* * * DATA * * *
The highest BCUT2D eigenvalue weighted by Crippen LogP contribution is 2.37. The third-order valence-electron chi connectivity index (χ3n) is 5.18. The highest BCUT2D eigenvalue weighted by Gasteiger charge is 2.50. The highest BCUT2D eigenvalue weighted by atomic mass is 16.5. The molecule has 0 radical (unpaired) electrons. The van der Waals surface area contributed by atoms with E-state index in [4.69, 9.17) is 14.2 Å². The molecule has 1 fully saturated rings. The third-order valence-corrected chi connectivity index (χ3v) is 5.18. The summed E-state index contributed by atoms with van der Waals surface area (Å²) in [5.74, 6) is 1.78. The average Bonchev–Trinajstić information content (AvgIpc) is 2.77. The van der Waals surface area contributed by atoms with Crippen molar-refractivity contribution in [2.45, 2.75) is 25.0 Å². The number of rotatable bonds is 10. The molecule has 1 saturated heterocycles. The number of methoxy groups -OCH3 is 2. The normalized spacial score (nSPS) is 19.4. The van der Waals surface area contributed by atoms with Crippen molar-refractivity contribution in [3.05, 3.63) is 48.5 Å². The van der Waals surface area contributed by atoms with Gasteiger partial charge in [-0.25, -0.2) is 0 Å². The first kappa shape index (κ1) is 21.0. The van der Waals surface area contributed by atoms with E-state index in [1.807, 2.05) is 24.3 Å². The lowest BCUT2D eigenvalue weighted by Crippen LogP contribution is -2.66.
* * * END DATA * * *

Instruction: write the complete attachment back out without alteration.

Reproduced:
The highest BCUT2D eigenvalue weighted by Crippen LogP contribution is 2.37. The third-order valence-electron chi connectivity index (χ3n) is 5.18. The highest BCUT2D eigenvalue weighted by Gasteiger charge is 2.50. The highest BCUT2D eigenvalue weighted by atomic mass is 16.5. The molecule has 0 radical (unpaired) electrons. The van der Waals surface area contributed by atoms with E-state index in [4.69, 9.17) is 14.2 Å². The molecule has 1 fully saturated rings. The third-order valence-corrected chi connectivity index (χ3v) is 5.18. The summed E-state index contributed by atoms with van der Waals surface area (Å²) in [5.74, 6) is 1.78. The average Bonchev–Trinajstić information content (AvgIpc) is 2.77. The van der Waals surface area contributed by atoms with Crippen molar-refractivity contribution in [2.45, 2.75) is 25.0 Å². The number of rotatable bonds is 10. The molecule has 1 saturated heterocycles. The number of methoxy groups -OCH3 is 2. The normalized spacial score (nSPS) is 19.4. The van der Waals surface area contributed by atoms with Crippen molar-refractivity contribution in [3.05, 3.63) is 48.5 Å². The van der Waals surface area contributed by atoms with Gasteiger partial charge in [-0.25, -0.2) is 0 Å². The first kappa shape index (κ1) is 21.0. The van der Waals surface area contributed by atoms with E-state index in [1.807, 2.05) is 24.3 Å². The lowest BCUT2D eigenvalue weighted by Crippen LogP contribution is -2.66.